There are several types of the keto diet, but essentially, to achieve a state of ketosis, you have to severely reduce the amount of carbs you eat. (You can use this ketogenic calculator to create a custom food plan.) Data suggest the average American man over age 20 consumes 47.4 percent of his daily calories from carbs, and the average American woman over age 20 consumes 49.6 percent of her daily calories from carbs. (3) But in the classic ketogenic diet, which was originally used for the management of seizure disorders, 80 to 90 percent of calories come from fat, 5 to 15 percent come from protein, and 5 to 10 percent come from carbohydrates.
If you’d like to try intermittent fasting, it’s best to start by gradually decreasing your feeding window. Start with not eating for a 12 hour stretch, including the time that you’re sleeping. For example, you could stop eating at 8 in the evening, then have breakfast at 8 in the morning. Ultimately, you’ll want to be mostly done with digestion by the time you go to bed, and not be hungry until late morning, so for most people a feeding window of 10am to 6pm would be a good goal.
But generally speaking, if you plan to follow a ketogenic diet, you should aim to consume less than 10 percent of your total calories from carbohydrates per day. The remaining calories should come from 20 to 30 percent protein and 60 to 80 percent fat. That means if you follow a daily 2,000-calorie diet, no more than 200 of your calories (or 50 grams) should come from carbs, while 400 to 600 calories should come from protein and 1,200 to 1,600 should come from fat. (There’s a reason this plan is also called a high-fat, low-carb diet!)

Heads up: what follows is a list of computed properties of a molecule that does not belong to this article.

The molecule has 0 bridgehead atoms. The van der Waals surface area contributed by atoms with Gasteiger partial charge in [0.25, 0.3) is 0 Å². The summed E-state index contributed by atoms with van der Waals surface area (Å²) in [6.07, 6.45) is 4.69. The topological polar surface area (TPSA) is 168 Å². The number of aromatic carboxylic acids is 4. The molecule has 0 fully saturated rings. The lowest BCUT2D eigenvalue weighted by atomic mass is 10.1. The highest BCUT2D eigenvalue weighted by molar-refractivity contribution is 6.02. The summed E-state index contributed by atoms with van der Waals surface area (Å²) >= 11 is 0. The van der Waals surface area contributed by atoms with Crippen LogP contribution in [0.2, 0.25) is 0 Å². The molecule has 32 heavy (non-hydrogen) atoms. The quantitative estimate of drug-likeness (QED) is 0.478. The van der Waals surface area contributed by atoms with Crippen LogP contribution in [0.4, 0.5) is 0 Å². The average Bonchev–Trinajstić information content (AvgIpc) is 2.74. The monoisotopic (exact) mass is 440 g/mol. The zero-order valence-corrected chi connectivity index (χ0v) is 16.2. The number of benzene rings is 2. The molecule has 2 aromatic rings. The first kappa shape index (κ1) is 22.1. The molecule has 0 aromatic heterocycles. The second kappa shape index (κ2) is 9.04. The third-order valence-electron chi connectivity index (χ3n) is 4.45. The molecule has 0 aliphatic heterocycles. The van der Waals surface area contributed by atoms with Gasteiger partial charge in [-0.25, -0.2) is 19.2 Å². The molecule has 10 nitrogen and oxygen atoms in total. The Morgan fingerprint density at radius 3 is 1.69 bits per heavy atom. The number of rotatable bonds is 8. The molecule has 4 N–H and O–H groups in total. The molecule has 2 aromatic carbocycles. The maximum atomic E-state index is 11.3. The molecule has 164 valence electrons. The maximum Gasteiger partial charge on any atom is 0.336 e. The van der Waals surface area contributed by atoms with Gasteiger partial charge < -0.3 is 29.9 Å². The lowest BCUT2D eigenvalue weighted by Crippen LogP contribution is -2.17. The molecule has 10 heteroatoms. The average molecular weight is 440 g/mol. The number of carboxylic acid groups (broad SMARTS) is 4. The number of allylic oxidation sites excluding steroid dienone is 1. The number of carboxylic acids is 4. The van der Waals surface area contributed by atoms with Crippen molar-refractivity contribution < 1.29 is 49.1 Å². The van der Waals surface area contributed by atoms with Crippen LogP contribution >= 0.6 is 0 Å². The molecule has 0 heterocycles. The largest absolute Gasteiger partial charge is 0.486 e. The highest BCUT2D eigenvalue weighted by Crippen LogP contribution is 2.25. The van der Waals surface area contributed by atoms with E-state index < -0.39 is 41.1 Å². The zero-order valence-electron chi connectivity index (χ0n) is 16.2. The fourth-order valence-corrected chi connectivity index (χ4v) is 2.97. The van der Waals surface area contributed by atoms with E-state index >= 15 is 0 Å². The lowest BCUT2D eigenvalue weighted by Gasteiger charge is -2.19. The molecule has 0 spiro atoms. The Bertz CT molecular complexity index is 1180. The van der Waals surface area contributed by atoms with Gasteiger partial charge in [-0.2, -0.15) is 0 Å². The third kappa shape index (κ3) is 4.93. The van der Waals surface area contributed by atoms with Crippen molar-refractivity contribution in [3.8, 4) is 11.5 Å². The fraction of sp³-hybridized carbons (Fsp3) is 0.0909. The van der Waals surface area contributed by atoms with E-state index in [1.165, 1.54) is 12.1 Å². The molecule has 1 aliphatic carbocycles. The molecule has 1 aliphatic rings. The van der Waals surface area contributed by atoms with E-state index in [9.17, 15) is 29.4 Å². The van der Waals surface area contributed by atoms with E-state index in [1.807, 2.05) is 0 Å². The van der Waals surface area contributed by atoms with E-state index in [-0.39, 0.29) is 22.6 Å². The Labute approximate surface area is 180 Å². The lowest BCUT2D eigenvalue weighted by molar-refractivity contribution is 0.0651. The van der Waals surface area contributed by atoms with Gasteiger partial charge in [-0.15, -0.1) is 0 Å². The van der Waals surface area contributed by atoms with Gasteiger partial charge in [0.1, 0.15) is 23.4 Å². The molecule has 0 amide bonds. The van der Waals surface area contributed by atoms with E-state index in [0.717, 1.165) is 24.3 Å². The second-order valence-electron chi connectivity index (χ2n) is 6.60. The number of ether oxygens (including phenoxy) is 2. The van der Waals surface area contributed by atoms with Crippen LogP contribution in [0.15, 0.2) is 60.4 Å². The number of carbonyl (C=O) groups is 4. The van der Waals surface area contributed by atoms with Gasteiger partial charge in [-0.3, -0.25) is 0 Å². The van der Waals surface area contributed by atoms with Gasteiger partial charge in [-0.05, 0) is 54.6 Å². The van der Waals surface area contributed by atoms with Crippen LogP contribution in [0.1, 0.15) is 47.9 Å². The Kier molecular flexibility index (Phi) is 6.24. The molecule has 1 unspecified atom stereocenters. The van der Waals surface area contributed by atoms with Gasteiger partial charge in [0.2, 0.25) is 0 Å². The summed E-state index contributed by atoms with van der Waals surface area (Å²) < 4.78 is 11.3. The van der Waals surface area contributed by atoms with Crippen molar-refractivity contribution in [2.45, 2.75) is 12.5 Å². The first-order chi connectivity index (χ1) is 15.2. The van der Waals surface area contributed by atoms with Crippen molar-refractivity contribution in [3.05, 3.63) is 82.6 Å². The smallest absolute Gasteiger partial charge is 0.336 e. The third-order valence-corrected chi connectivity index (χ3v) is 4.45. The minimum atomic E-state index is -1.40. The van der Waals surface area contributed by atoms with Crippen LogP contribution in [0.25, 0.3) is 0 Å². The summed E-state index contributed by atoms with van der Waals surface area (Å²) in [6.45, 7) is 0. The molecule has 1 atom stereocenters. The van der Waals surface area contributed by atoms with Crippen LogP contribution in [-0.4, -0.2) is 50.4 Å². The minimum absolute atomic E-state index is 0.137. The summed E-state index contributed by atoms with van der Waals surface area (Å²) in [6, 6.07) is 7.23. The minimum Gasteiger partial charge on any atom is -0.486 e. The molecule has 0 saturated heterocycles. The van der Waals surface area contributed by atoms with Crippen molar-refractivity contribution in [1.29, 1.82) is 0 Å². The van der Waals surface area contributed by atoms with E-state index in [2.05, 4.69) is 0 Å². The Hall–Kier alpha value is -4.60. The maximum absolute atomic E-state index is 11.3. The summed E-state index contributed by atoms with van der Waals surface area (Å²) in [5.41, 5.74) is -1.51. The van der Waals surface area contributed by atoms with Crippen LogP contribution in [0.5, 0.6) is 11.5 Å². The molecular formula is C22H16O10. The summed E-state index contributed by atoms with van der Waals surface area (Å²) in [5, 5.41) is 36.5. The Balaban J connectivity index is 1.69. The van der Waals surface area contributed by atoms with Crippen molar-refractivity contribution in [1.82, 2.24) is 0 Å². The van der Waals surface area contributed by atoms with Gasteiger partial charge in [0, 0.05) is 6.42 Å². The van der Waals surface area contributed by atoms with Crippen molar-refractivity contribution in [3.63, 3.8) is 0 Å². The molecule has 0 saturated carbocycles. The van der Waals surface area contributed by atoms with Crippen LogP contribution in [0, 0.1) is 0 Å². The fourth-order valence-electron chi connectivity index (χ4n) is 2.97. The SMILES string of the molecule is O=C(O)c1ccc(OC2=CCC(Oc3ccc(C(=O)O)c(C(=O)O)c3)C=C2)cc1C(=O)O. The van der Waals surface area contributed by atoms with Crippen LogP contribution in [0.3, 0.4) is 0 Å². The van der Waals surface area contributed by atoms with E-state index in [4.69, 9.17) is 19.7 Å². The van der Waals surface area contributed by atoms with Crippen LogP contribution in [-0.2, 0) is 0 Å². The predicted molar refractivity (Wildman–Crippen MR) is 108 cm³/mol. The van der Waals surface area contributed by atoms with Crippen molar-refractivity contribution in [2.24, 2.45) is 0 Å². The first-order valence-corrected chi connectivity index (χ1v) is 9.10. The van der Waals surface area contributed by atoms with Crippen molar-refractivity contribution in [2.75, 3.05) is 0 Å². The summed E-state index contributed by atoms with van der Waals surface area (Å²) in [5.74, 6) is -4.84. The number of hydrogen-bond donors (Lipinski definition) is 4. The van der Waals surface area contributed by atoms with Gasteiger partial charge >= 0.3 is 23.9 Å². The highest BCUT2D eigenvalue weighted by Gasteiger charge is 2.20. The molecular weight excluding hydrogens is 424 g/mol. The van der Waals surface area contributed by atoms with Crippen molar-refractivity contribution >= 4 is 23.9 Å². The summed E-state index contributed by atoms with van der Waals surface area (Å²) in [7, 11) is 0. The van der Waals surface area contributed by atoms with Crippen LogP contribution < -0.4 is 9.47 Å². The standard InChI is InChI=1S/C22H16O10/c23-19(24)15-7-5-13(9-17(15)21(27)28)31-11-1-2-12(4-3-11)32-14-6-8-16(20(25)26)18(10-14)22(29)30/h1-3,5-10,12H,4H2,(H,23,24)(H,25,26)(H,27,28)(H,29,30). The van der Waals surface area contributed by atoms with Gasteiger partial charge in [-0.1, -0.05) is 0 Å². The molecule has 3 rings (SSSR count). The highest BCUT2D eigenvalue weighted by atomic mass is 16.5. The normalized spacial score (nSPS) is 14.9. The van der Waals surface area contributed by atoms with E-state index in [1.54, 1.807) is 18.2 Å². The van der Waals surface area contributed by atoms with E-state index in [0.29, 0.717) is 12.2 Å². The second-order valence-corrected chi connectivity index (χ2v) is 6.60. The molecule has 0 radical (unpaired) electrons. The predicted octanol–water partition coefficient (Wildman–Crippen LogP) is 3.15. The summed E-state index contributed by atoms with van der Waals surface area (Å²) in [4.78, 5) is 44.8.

Also make sure that you know what foods have mostly carbs, fat, and protein, so you can make the right choices. For instance, it’s not just bread, pasta, chips, cookies, candy, and ice cream that contain carbs. Beans may contain protein, but they’re also very high in carbohydrates. Fruit and veggies also mostly contain carbs. The only foods that don’t contain carbs are meat (protein) and pure fats, like butter and oils (including olive oil and coconut oil).

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Medical Disclaimer: The material on this site is provided for informational purposes only and is not medical advice. Always consult your physician before beginning any diet or exercise program.

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